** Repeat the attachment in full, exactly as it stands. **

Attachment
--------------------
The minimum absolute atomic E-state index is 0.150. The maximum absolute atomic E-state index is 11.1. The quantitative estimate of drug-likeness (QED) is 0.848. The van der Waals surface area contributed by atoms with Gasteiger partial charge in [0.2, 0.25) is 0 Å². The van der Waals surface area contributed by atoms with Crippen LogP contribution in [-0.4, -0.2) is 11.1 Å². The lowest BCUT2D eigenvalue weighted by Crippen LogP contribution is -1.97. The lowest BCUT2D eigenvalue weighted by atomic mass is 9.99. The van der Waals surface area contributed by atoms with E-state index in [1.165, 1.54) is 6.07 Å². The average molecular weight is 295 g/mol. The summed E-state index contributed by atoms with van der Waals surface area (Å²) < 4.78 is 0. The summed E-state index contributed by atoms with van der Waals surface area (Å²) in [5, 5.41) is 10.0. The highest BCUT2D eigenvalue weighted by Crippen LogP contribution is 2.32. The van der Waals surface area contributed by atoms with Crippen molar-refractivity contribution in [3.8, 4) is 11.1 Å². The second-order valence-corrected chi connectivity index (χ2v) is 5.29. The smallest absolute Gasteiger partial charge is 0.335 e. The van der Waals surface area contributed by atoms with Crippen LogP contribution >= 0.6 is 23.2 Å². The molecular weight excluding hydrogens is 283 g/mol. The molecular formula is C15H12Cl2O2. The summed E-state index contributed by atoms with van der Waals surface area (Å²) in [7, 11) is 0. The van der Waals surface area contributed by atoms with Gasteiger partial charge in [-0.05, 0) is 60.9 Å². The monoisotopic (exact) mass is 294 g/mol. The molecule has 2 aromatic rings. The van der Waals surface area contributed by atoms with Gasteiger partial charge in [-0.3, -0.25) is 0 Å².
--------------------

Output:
The minimum absolute atomic E-state index is 0.150. The maximum absolute atomic E-state index is 11.1. The quantitative estimate of drug-likeness (QED) is 0.848. The van der Waals surface area contributed by atoms with Gasteiger partial charge in [0.2, 0.25) is 0 Å². The van der Waals surface area contributed by atoms with Crippen LogP contribution in [-0.4, -0.2) is 11.1 Å². The lowest BCUT2D eigenvalue weighted by Crippen LogP contribution is -1.97. The lowest BCUT2D eigenvalue weighted by atomic mass is 9.99. The van der Waals surface area contributed by atoms with E-state index in [1.165, 1.54) is 6.07 Å². The average molecular weight is 295 g/mol. The summed E-state index contributed by atoms with van der Waals surface area (Å²) < 4.78 is 0. The summed E-state index contributed by atoms with van der Waals surface area (Å²) in [5, 5.41) is 10.0. The highest BCUT2D eigenvalue weighted by Crippen LogP contribution is 2.32. The van der Waals surface area contributed by atoms with Crippen molar-refractivity contribution in [3.8, 4) is 11.1 Å². The second-order valence-corrected chi connectivity index (χ2v) is 5.29. The smallest absolute Gasteiger partial charge is 0.335 e. The van der Waals surface area contributed by atoms with Crippen LogP contribution >= 0.6 is 23.2 Å². The molecular weight excluding hydrogens is 283 g/mol. The molecular formula is C15H12Cl2O2. The summed E-state index contributed by atoms with van der Waals surface area (Å²) in [7, 11) is 0. The van der Waals surface area contributed by atoms with Gasteiger partial charge in [-0.05, 0) is 60.9 Å². The monoisotopic (exact) mass is 294 g/mol. The molecule has 2 aromatic rings. The van der Waals surface area contributed by atoms with Gasteiger partial charge in [-0.3, -0.25) is 0 Å².